You pack your stuff, but they are allowing only what you can carry. And no radios, knives or cameras. Today, add no TV, cellphones, laptops or tablets, nothing that you can communicate with. Anything you own, you are selling or trying to get them in storage. But you have no money. The lucky have friends who say they will store things for them, or they are kept in the now empty Japanese churches and temples.

Do you have a pet? Sorry, no pets allowed. You have to give them away or something. Maybe your neighbor or friends will care for them.

You preliminarily get sent to Santa Anita where the horse stalls are white-washed in haphazard fashion, and you have to bunk there for a few days with thousands of others just like you. It stinks like horse crap.

Finally you are on a train to... where? They don't tell you. You'll find out when you get there.

You end up in Heart Mountain Camp.  It's in Northern Wyoming. The middle of BFE. The camp is set up like a Military base camp. At first, the Governor of Wyoming did not want any Japanese in Wyoming. He was prejudiced. But he relented, and Heart Mountain with it's about 650 buildings, and holding anywhere between 9-12,000 people, was built in about 2 months.

You and your family are given a room in a barrack. Barracks are 20 feet by 120 feet, separated into 6 "rooms." 2 each are 20 X 16, 20 X 20, and 20 X 24.Each has a separate entrance.Each has one ceiling light, one electrical outlet, and one pot-bellied stove for heating, not cooking. There are twins sized cots in some rooms, some get theirs later and have to sleep on the floor until they do. If you want privacy, you try to hang "curtains" to separate the open-concept room.

Each barrack was made in a few hours with "new" wood. The wood was both the inside and outside. What? If the wood was for the roof, one side was the ceiling, one side was the roof. One side was the outside wall, the other was the inside wall. Get the picture? This "new" wood also shrank when it dried out, leaving gaps in between the planks. Most of the outside of the buildings were covered in tar-paper and roofing shingles. I do remember my father saying they had to cut cans up to make patches to nail and cover holes in the buildings.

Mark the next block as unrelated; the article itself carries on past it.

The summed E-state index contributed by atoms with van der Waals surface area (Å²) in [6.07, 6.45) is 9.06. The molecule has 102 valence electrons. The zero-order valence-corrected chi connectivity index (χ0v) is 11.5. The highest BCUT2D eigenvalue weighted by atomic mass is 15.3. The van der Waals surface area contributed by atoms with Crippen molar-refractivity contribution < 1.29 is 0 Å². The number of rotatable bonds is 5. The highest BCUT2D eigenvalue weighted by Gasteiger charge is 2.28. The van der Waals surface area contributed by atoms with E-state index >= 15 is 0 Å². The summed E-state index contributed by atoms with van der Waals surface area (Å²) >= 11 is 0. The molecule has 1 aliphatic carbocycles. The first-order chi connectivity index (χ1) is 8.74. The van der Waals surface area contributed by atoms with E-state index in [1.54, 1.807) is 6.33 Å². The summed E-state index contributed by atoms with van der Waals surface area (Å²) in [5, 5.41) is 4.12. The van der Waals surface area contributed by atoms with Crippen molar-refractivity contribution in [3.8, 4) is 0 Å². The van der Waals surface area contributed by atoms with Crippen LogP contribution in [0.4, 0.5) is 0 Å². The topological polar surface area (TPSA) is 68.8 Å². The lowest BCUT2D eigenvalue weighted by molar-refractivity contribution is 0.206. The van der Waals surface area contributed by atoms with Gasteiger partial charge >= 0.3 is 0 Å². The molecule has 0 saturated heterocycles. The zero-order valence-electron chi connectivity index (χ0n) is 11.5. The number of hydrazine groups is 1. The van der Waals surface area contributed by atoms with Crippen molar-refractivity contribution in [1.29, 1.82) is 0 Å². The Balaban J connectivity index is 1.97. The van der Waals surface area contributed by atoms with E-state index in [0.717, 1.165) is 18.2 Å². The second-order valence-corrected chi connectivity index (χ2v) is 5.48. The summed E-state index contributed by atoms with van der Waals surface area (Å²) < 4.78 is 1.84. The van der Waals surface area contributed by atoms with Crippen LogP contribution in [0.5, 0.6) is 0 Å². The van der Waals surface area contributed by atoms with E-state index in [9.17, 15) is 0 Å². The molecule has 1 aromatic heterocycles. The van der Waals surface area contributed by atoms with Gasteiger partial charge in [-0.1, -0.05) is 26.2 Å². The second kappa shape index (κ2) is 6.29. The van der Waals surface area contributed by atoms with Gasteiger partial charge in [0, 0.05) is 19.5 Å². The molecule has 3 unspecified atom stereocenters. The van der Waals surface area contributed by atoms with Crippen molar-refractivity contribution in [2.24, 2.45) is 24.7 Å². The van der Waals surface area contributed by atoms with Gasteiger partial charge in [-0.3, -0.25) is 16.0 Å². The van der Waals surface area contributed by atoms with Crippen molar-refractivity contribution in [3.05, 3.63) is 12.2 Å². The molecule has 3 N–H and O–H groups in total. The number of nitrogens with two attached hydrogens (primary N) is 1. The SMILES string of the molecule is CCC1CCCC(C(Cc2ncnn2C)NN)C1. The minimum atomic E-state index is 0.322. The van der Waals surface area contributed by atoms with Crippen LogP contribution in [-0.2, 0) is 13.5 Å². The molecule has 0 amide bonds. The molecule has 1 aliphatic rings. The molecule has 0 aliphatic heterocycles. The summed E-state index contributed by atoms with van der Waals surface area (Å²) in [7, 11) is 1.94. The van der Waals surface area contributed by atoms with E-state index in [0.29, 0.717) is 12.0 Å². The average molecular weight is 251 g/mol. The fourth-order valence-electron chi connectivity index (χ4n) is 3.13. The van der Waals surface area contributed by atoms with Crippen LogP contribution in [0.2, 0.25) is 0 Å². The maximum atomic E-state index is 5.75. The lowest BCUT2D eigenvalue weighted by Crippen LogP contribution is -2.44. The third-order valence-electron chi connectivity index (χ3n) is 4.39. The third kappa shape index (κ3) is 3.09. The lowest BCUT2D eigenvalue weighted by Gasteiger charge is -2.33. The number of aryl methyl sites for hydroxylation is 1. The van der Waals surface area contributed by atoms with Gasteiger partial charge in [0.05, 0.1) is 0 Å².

In another separate barrack is the Mess hall, and when it it time to eat, you line-up and wait your turn. It's wartime, so food is rationed. You might get a bowl of tomatoes and rice as your meal for a few days. You eat cafeteria style with large tables and benches to sit on. At first, soldiers are the cooks and they are handing you your rations. Food is rationed in equal amounts no matter how old or "big" you were.

Bathroom and showers are in another separate barrack. the toilets are lined up with no partitions. You are now sitting next to someone else who is trying to do number 2, just like you, and the other guy, and the other guy, and the other guy.......

Heart Mountain was different in one respect. All of the other camps had two fences surrounding them. Heart Mountain only had one. If you tried to leave, you were shot. I don't know how many Japanese were shot in the other camps, but none were shot at Heart Mountain.


Sunday, February 17, 2013

Just Driving By

I haven't written in a while, most of what's been happening has been "normal." Nothing to write home about.

I like to tell you things that happen out of dumb luck. Maybe it's fate, I don't know. You can decide.

In the early morning of Jan 23rd, we were awakened from sleep at around 3:30 am. We went to a call for "Difficult Respiration." This required that both the Paramedic Ambulance I was working on, and a Fire Engine, to respond to assist the patient. 

Sometimes I get asked why do you need the Fire Engine. Well, most Fire Departments across the country requires their Firefighters to be EMT (Emergency Medical Technician) trained. And on certain medical calls, 2 Paramedics are not enough personnel. For example, let's say you had a heart attack. Are 2 Paramedics enough? Well, it only takes 2 people to do CPR, right? Without going into more detail of why we need more people, think about this; If 2 Paramedics are doing CPR, who's going to drive you to the hospital? No one. You're gonna end up dying.